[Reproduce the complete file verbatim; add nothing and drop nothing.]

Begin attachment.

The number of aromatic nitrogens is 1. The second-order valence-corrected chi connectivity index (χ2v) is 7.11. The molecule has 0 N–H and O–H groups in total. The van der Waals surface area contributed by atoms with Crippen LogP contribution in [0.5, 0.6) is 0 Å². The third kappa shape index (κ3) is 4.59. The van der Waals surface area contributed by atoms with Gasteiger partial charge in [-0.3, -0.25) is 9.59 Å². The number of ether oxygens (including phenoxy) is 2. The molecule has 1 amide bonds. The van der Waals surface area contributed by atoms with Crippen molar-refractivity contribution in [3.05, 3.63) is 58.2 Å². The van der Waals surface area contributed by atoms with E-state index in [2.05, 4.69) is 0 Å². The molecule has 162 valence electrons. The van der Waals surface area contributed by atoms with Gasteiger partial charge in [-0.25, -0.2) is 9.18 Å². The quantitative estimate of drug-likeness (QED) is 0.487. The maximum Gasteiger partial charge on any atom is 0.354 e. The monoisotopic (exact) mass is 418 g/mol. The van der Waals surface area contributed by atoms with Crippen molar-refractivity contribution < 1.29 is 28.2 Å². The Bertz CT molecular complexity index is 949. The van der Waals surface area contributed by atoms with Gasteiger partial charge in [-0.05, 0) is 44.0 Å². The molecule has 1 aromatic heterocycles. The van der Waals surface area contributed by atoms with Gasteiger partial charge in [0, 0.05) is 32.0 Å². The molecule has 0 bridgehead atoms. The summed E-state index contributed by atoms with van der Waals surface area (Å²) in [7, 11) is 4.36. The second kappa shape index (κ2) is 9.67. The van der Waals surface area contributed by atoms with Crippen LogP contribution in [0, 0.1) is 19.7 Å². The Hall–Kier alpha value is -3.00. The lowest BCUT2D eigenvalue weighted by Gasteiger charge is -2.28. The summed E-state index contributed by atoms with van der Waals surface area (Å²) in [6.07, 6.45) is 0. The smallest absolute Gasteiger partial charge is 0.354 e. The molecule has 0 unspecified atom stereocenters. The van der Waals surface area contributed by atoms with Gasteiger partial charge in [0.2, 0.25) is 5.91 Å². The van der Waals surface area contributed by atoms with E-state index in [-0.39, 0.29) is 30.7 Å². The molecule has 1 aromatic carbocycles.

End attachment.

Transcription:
The number of aromatic nitrogens is 1. The second-order valence-corrected chi connectivity index (χ2v) is 7.11. The molecule has 0 N–H and O–H groups in total. The van der Waals surface area contributed by atoms with Crippen LogP contribution in [0.5, 0.6) is 0 Å². The third kappa shape index (κ3) is 4.59. The van der Waals surface area contributed by atoms with Gasteiger partial charge in [-0.3, -0.25) is 9.59 Å². The number of ether oxygens (including phenoxy) is 2. The molecule has 1 amide bonds. The van der Waals surface area contributed by atoms with Crippen molar-refractivity contribution in [3.05, 3.63) is 58.2 Å². The van der Waals surface area contributed by atoms with E-state index in [2.05, 4.69) is 0 Å². The molecule has 162 valence electrons. The van der Waals surface area contributed by atoms with Gasteiger partial charge in [-0.25, -0.2) is 9.18 Å². The quantitative estimate of drug-likeness (QED) is 0.487. The maximum Gasteiger partial charge on any atom is 0.354 e. The monoisotopic (exact) mass is 418 g/mol. The van der Waals surface area contributed by atoms with Crippen molar-refractivity contribution < 1.29 is 28.2 Å². The Bertz CT molecular complexity index is 949. The van der Waals surface area contributed by atoms with Gasteiger partial charge in [-0.05, 0) is 44.0 Å². The molecule has 1 aromatic heterocycles. The van der Waals surface area contributed by atoms with Gasteiger partial charge in [0, 0.05) is 32.0 Å². The molecule has 0 bridgehead atoms. The summed E-state index contributed by atoms with van der Waals surface area (Å²) in [7, 11) is 4.36. The second kappa shape index (κ2) is 9.67. The van der Waals surface area contributed by atoms with Crippen LogP contribution in [0, 0.1) is 19.7 Å². The Hall–Kier alpha value is -3.00. The lowest BCUT2D eigenvalue weighted by Gasteiger charge is -2.28. The summed E-state index contributed by atoms with van der Waals surface area (Å²) in [6.07, 6.45) is 0. The smallest absolute Gasteiger partial charge is 0.354 e. The molecule has 0 unspecified atom stereocenters. The van der Waals surface area contributed by atoms with Gasteiger partial charge in [0.2, 0.25) is 5.91 Å². The van der Waals surface area contributed by atoms with E-state index in [-0.39, 0.29) is 30.7 Å². The molecule has 1 aromatic carbocycles.